Oaklanders clean up waterways during Creek to Bay Day
on September 19, 2011
The sounds and smells of the bustling Coliseum swap meet—frustrated honking from the overcrowded parking lot and the hot fried dough aroma of fresh churros—drifted over Seminary Creek Saturday morning, as volunteers clad in neon-yellow work vests trolled its steep banks looking not for a bargain, but for trash.
Armed with gloves, rakes, and trash-grabbers they filled bag after bag with litter as part of the 16th annual Creek to Bay Day – an event when volunteers remove trash and debris from beaches and waterways. The more adventurous amongst the approximately forty volunteers cleaning up the industrial area around the creek ventured below the high tide line, fighting slippery muddy conditions to reach trash floating or submerged in the water.
Tires and traffic cones lurked under the water’s surface, aluminum cans and plastic bags floated on top, and broken glass, food wrappers, styrofoam containers and even syringes and needles lined the water’s edge. The dry grasses, shrubs, and occasional small trees that line the creek’s sloping banks provide a slice of green in a landscape otherwise dominated by pavement and industry. The creek has two branches that skirt either side of the swap meet and nearby warehouses before the water runs through culverts under Coliseum Way. The creek ultimately empties into the Arrowhead Marsh in San Leandro Bay, which is part of the Martin Luther King Jr. Regional Shoreline.
“What’s critical is that we’re getting here right before the rainy season,” said volunteer Jon Bauer, who helped organize the cleanup effort at the Seminary Creek site. “When it starts raining, everything in this creek will all get out into the bay.”
The Creek to Bay cleanup event takes place every year in conjunction with International Coastal Cleanup Day, led by the Ocean Conservancy, an international environmental advocacy group. The City of Oakland’s Public Works Agency organizes the Oakland Creek to Bay Day, with funding from the Alameda County Flood Control and Water Conservation District.
This year the event hosted 26 individual cleanup sites at creeks throughout Oakland, as well as at Lake Merritt. At some of these sites, including Arroyo Viejo, Sausal and Glen Echo creeks, volunteers also removed invasive plants and planted native species in addition to picking up litter. At Lake Merritt, volunteers cleaned storm drains and outfall barriers at the boating center.
Last year 1,479 volunteers collected over 4,088 pounds of trash from Oakland’s creeks and Lake Merritt, according to reports from the city’s Public Works Agency. Although results from this year’s cleanup won’t be available until later this week, Oakland Creek to Bay Day coordinator Bryn Samuel said that they have seen “steady increases in participation over the past few years” and put initial estimates for yesterday’s turnout at around 1,100 people at the 26 Oakland sites.
While the other creek cleanup sites, such as Temescal, Arroyo Viejo, and Glen Echo creeks have been benefiting from Creek to Bay Day for years, this is the first time Seminary Creek has been included in the cleanup effort. “All of the other sites have neighborhood groups that organize cleanups,” said Samuels. “About three-quarters of them do regular cleanups either monthly or quarterly.”
But Seminary Creek, because of its location among warehouses, abandoned factories and auto body shops, doesn’t have a neighborhood group attached to it, and as a result it has been historically neglected, said Bauer. “This area, being industrial, has been forgotten,” said Bauer, who is also a board member for Keep Oakland Beautiful, a nonprofit organization that works to improve community environments, and which spearheaded the Seminary Creek cleanup effort on Saturday.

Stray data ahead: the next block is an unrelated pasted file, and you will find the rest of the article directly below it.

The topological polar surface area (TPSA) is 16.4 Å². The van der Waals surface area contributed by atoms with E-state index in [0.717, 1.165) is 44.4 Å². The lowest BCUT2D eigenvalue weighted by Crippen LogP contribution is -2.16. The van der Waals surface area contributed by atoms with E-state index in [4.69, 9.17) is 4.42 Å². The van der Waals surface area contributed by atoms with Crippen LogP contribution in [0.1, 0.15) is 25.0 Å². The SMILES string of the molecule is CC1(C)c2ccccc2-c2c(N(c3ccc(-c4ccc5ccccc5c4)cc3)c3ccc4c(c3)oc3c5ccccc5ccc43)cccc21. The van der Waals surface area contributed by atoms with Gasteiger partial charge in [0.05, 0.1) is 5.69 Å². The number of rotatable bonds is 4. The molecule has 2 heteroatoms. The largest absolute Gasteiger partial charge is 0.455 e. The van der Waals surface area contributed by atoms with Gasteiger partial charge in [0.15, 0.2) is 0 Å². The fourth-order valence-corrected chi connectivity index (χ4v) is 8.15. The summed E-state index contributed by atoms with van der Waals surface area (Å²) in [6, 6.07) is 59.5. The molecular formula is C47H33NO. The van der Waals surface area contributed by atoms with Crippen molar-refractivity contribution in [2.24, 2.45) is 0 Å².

According to Bauer, in addition to years of neglect, the prevailing winds off the bay and the creek’s proximity to the swap meet are also responsible for the large amounts of litter in Seminary Creek, most of which is plastic bags.
Cookie Robles-Wong, who works with the city’s Public Works Agency in the Keep Oakland Clean and Beautiful Division agrees that the swap meet plays a role in the state of the creek. The Coliseum market, she said, is open six days a week. “Saturdays they usually see about 5,000 people, more on Sunday,” she said. “There aren’t enough garbage cans and the litter containers they do have are not very visible.”
To address this issue, Creek to Bay Day volunteers were also posted at the swap meet entrances where they gave away reusable canvas shopping bags to entering market-goers. Each bag contained information about recycling and waste disposal written in English, Spanish, and Chinese.
Many of the volunteers at Seminary Creek were a part of Keep Oakland Beautiful, including five of its board members. But there were also students from the UC Berkeley’s Regents’ and Chancellor’s Scholars Association, a student-run organization of scholarship recipients, as well as a number of teenagers from Alameda County’s Weekend Training Academy, which is a court-ordered alternative to detention for young offenders that provides community service opportunities.
Leah Renwick, a sophomore at UC Berkeley, didn’t mind having to get up at 8 o’clock on a Saturday to pitch in with the cleanup. “It was a good way to get out of our campus sphere and out into the real world,” she said. “And it feels good to be less self-serving.”
The results from this year’s Oakland Creek to Bay Day – how many pounds of trash were removed and how many people participated – will be posted at www.oaklandcreektobay.org
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